Atomistic modeling of metallic nanowires in silicon

Hoon Ryu, Korea Institute of Science and Technology Information; Birck Nanotechnology Center, Purdue University
Sunhee Lee, Birck Nanotechnology Center, Purdue University; Samsung
Bent Weber, University of New South Wales
Suddhasatta Mahapatra, University of New South Wales
Lloyd C. L. Hollenberg, University of Melbourne
Michelle Y. Simmons, University of New South Wales
Gerhard Klimeck, Birck Nanotechnology Center, Network for Computational Nanotechnology, Purdue University

Date of this Version



Nanoscale, 2013,5, 8666-8674 DOI: 10.1039/C3NR01796F


Scanning tunneling microscope (STM) lithography has recently demonstrated the ultimate in device scaling with buried, conducting nanowires just a few atoms wide and the realization of single atom transistors, where a single P atom has been placed inside a transistor architecture with atomic precision accuracy. Despite the dimensions of the critical parts of these devices being defined by a small number of P atoms, the device electronic properties are influenced by the surrounding 104 to 106 Si atoms. Such effects are hard to capture with most modeling approaches, and prior to this work no theory existed that could explore the realistic size of the complete device in which both dopant disorder and placement are important. This work presents a comprehensive study of the electronic and transport properties of ultra-thin (wide) monolayer highly P d-doped Si (Si:P) nanowires in a fully atomistic self-consistent tight-binding approach. This atomistic approach covering large device volumes allows for a systematic study of disorder on the physical properties of the nanowires. Excellent quantitative agreement is observed with recent resistance measurements of STM-patterned nanowires [Weber et al., Science, 2012, 335, 64], confirming the presence of metallic behavior at the scaling limit. At high doping densities the channel resistance is shown to be insensitive to the exact channel dopant placement highlighting their future use as metallic interconnects. This work presents the first theoretical study of Si: P nanowires that are realistically extended and disordered, providing a strong theoretical foundation for the design and understanding of atomic-scale electronics.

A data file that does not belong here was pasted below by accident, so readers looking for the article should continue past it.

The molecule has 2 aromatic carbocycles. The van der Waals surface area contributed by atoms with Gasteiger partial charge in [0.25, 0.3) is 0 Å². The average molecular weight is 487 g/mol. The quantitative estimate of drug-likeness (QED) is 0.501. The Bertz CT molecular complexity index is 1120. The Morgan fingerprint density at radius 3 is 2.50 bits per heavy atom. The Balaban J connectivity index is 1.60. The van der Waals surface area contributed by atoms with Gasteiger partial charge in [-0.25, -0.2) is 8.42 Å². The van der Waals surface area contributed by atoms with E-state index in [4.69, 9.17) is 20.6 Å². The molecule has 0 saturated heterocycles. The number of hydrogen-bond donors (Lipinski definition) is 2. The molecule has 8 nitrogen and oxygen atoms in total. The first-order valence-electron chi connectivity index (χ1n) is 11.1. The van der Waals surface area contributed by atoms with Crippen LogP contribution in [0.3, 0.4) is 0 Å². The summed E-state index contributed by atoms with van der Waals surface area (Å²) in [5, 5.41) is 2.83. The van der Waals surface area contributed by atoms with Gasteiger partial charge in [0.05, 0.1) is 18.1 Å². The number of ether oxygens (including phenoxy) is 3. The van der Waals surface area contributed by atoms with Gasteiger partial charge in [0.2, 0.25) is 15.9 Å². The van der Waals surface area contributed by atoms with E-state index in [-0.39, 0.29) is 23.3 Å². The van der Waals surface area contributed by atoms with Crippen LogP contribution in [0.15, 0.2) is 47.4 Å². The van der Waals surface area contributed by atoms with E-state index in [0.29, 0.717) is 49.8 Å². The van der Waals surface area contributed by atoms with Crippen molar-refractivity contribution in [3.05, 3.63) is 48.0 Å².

Nanoscience and Nanotechnology